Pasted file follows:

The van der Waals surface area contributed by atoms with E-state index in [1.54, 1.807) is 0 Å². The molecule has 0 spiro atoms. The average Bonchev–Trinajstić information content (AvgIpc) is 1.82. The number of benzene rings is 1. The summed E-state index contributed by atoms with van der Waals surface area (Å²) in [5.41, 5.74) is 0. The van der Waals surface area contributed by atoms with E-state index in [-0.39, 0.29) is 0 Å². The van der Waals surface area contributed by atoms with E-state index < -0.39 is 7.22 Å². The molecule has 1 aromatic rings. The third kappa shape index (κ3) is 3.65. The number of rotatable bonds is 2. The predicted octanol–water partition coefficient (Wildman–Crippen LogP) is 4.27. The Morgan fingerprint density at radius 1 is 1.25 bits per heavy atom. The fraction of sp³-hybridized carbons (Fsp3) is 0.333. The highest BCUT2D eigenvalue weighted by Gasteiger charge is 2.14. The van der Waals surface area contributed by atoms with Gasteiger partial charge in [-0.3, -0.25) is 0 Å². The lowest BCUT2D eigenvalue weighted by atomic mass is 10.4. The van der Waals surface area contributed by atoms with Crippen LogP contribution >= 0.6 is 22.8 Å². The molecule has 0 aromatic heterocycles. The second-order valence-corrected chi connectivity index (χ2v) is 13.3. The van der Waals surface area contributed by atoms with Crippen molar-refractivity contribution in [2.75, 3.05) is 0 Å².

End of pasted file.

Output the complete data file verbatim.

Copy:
The van der Waals surface area contributed by atoms with E-state index in [1.54, 1.807) is 0 Å². The molecule has 0 spiro atoms. The average Bonchev–Trinajstić information content (AvgIpc) is 1.82. The number of benzene rings is 1. The summed E-state index contributed by atoms with van der Waals surface area (Å²) in [5.41, 5.74) is 0. The van der Waals surface area contributed by atoms with E-state index in [-0.39, 0.29) is 0 Å². The van der Waals surface area contributed by atoms with E-state index < -0.39 is 7.22 Å². The molecule has 1 aromatic rings. The third kappa shape index (κ3) is 3.65. The number of rotatable bonds is 2. The predicted octanol–water partition coefficient (Wildman–Crippen LogP) is 4.27. The Morgan fingerprint density at radius 1 is 1.25 bits per heavy atom. The fraction of sp³-hybridized carbons (Fsp3) is 0.333. The highest BCUT2D eigenvalue weighted by Gasteiger charge is 2.14. The van der Waals surface area contributed by atoms with Gasteiger partial charge in [-0.3, -0.25) is 0 Å². The lowest BCUT2D eigenvalue weighted by atomic mass is 10.4. The van der Waals surface area contributed by atoms with Crippen LogP contribution >= 0.6 is 22.8 Å². The molecule has 0 aromatic heterocycles. The second-order valence-corrected chi connectivity index (χ2v) is 13.3. The van der Waals surface area contributed by atoms with Crippen molar-refractivity contribution in [2.75, 3.05) is 0 Å².